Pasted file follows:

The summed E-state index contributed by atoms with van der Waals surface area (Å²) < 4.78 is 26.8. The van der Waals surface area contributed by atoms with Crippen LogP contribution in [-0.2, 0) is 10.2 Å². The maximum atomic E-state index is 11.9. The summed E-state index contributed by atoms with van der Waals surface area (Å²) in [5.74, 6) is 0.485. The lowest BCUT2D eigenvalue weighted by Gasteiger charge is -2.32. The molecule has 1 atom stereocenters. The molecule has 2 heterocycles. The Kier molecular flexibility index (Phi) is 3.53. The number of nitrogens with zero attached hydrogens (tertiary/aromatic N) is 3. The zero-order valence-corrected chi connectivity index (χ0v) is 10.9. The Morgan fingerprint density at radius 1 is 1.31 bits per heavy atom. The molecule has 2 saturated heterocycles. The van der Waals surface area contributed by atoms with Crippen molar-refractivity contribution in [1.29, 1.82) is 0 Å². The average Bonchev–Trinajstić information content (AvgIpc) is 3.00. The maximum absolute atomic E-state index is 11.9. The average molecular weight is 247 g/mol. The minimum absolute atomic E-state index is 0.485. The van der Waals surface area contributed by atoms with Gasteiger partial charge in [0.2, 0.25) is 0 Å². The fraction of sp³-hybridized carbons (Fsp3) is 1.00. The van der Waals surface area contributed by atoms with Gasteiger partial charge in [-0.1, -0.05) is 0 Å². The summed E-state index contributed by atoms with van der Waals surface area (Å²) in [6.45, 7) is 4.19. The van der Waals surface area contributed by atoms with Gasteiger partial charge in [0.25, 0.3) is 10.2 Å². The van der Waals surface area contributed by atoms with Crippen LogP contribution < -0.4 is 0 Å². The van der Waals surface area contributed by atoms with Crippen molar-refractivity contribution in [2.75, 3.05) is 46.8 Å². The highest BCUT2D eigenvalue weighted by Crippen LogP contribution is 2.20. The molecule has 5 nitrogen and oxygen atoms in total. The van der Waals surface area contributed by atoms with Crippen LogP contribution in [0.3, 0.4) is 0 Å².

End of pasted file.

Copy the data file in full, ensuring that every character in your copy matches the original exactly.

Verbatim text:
The summed E-state index contributed by atoms with van der Waals surface area (Å²) < 4.78 is 26.8. The van der Waals surface area contributed by atoms with Crippen LogP contribution in [-0.2, 0) is 10.2 Å². The maximum atomic E-state index is 11.9. The summed E-state index contributed by atoms with van der Waals surface area (Å²) in [5.74, 6) is 0.485. The lowest BCUT2D eigenvalue weighted by Gasteiger charge is -2.32. The molecule has 1 atom stereocenters. The molecule has 2 heterocycles. The Kier molecular flexibility index (Phi) is 3.53. The number of nitrogens with zero attached hydrogens (tertiary/aromatic N) is 3. The zero-order valence-corrected chi connectivity index (χ0v) is 10.9. The Morgan fingerprint density at radius 1 is 1.31 bits per heavy atom. The molecule has 2 saturated heterocycles. The van der Waals surface area contributed by atoms with Crippen molar-refractivity contribution in [1.29, 1.82) is 0 Å². The average Bonchev–Trinajstić information content (AvgIpc) is 3.00. The maximum absolute atomic E-state index is 11.9. The average molecular weight is 247 g/mol. The minimum absolute atomic E-state index is 0.485. The van der Waals surface area contributed by atoms with Gasteiger partial charge in [0.2, 0.25) is 0 Å². The fraction of sp³-hybridized carbons (Fsp3) is 1.00. The van der Waals surface area contributed by atoms with Gasteiger partial charge in [-0.1, -0.05) is 0 Å². The summed E-state index contributed by atoms with van der Waals surface area (Å²) in [6.45, 7) is 4.19. The van der Waals surface area contributed by atoms with Gasteiger partial charge in [0.25, 0.3) is 10.2 Å². The van der Waals surface area contributed by atoms with Crippen LogP contribution < -0.4 is 0 Å². The van der Waals surface area contributed by atoms with Crippen molar-refractivity contribution in [2.75, 3.05) is 46.8 Å². The highest BCUT2D eigenvalue weighted by Crippen LogP contribution is 2.20. The molecule has 5 nitrogen and oxygen atoms in total. The van der Waals surface area contributed by atoms with Crippen LogP contribution in [0.3, 0.4) is 0 Å².